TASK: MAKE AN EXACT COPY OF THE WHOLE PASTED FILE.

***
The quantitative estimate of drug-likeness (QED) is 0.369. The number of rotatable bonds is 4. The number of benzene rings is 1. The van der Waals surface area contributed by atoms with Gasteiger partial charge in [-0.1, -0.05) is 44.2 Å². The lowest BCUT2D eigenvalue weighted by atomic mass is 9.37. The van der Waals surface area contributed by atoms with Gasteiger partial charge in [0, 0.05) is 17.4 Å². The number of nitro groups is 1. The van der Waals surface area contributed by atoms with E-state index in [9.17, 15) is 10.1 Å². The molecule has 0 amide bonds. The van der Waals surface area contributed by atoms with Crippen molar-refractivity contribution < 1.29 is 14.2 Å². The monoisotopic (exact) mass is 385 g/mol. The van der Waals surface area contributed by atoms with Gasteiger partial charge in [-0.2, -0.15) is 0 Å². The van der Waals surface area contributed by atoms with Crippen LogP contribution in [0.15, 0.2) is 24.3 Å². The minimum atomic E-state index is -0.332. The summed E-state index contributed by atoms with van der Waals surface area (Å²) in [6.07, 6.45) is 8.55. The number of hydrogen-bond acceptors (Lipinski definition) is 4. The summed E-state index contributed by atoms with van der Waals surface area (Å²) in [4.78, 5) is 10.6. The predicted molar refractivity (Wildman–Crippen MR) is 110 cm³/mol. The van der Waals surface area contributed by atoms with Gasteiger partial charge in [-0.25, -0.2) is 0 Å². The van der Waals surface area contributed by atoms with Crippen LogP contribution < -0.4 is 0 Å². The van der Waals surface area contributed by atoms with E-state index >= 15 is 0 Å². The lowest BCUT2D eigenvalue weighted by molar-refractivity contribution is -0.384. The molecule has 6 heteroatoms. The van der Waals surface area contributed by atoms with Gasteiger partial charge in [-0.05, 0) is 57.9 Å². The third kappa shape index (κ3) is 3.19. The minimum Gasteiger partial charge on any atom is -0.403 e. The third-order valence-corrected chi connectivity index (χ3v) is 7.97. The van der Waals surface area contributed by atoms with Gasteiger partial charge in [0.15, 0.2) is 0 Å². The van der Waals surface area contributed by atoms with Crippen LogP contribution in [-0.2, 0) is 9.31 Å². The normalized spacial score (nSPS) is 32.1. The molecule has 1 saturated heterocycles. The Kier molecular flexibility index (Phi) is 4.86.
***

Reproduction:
The quantitative estimate of drug-likeness (QED) is 0.369. The number of rotatable bonds is 4. The number of benzene rings is 1. The van der Waals surface area contributed by atoms with Gasteiger partial charge in [-0.1, -0.05) is 44.2 Å². The lowest BCUT2D eigenvalue weighted by atomic mass is 9.37. The van der Waals surface area contributed by atoms with Gasteiger partial charge in [0, 0.05) is 17.4 Å². The number of nitro groups is 1. The van der Waals surface area contributed by atoms with E-state index in [9.17, 15) is 10.1 Å². The molecule has 0 amide bonds. The van der Waals surface area contributed by atoms with Crippen molar-refractivity contribution < 1.29 is 14.2 Å². The monoisotopic (exact) mass is 385 g/mol. The van der Waals surface area contributed by atoms with Gasteiger partial charge in [-0.2, -0.15) is 0 Å². The van der Waals surface area contributed by atoms with Crippen LogP contribution in [0.15, 0.2) is 24.3 Å². The minimum atomic E-state index is -0.332. The summed E-state index contributed by atoms with van der Waals surface area (Å²) in [6.07, 6.45) is 8.55. The number of hydrogen-bond acceptors (Lipinski definition) is 4. The summed E-state index contributed by atoms with van der Waals surface area (Å²) in [4.78, 5) is 10.6. The predicted molar refractivity (Wildman–Crippen MR) is 110 cm³/mol. The van der Waals surface area contributed by atoms with Gasteiger partial charge in [-0.25, -0.2) is 0 Å². The van der Waals surface area contributed by atoms with Crippen LogP contribution < -0.4 is 0 Å². The van der Waals surface area contributed by atoms with E-state index >= 15 is 0 Å². The lowest BCUT2D eigenvalue weighted by molar-refractivity contribution is -0.384. The molecule has 6 heteroatoms. The van der Waals surface area contributed by atoms with Gasteiger partial charge in [-0.05, 0) is 57.9 Å². The third kappa shape index (κ3) is 3.19. The minimum Gasteiger partial charge on any atom is -0.403 e. The third-order valence-corrected chi connectivity index (χ3v) is 7.97. The van der Waals surface area contributed by atoms with Gasteiger partial charge in [0.15, 0.2) is 0 Å². The van der Waals surface area contributed by atoms with Crippen LogP contribution in [-0.2, 0) is 9.31 Å². The normalized spacial score (nSPS) is 32.1. The molecule has 1 saturated heterocycles. The Kier molecular flexibility index (Phi) is 4.86.